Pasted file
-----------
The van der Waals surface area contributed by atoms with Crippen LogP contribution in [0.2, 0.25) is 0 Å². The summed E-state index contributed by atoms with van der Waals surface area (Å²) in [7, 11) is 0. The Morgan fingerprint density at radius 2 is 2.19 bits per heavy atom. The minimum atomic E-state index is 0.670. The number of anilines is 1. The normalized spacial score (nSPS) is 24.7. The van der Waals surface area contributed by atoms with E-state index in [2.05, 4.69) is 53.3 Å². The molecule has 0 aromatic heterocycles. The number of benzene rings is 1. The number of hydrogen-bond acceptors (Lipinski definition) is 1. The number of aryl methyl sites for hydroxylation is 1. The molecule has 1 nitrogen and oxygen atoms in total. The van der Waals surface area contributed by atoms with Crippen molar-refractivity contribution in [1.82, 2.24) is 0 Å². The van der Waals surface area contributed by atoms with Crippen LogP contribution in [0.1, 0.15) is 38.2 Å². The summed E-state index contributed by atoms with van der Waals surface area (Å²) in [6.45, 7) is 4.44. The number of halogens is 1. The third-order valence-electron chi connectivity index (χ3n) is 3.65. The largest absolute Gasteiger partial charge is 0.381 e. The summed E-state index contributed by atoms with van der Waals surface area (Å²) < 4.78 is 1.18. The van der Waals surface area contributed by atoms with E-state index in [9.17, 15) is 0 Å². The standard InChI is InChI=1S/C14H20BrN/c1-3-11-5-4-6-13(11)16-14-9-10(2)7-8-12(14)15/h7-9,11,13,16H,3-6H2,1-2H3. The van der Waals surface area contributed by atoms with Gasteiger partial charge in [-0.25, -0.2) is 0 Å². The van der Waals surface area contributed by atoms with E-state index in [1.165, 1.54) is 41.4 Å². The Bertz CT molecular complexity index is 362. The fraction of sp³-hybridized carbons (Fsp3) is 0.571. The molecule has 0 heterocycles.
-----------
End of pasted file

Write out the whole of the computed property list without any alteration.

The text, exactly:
The van der Waals surface area contributed by atoms with Crippen LogP contribution in [0.2, 0.25) is 0 Å². The summed E-state index contributed by atoms with van der Waals surface area (Å²) in [7, 11) is 0. The Morgan fingerprint density at radius 2 is 2.19 bits per heavy atom. The minimum atomic E-state index is 0.670. The number of anilines is 1. The normalized spacial score (nSPS) is 24.7. The van der Waals surface area contributed by atoms with E-state index in [2.05, 4.69) is 53.3 Å². The molecule has 0 aromatic heterocycles. The number of benzene rings is 1. The number of hydrogen-bond acceptors (Lipinski definition) is 1. The number of aryl methyl sites for hydroxylation is 1. The molecule has 1 nitrogen and oxygen atoms in total. The van der Waals surface area contributed by atoms with Crippen molar-refractivity contribution in [1.82, 2.24) is 0 Å². The van der Waals surface area contributed by atoms with Crippen LogP contribution in [0.1, 0.15) is 38.2 Å². The summed E-state index contributed by atoms with van der Waals surface area (Å²) in [6.45, 7) is 4.44. The number of halogens is 1. The third-order valence-electron chi connectivity index (χ3n) is 3.65. The largest absolute Gasteiger partial charge is 0.381 e. The summed E-state index contributed by atoms with van der Waals surface area (Å²) < 4.78 is 1.18. The van der Waals surface area contributed by atoms with E-state index in [9.17, 15) is 0 Å². The standard InChI is InChI=1S/C14H20BrN/c1-3-11-5-4-6-13(11)16-14-9-10(2)7-8-12(14)15/h7-9,11,13,16H,3-6H2,1-2H3. The van der Waals surface area contributed by atoms with Gasteiger partial charge in [-0.25, -0.2) is 0 Å². The van der Waals surface area contributed by atoms with E-state index in [1.165, 1.54) is 41.4 Å². The Bertz CT molecular complexity index is 362. The fraction of sp³-hybridized carbons (Fsp3) is 0.571. The molecule has 0 heterocycles.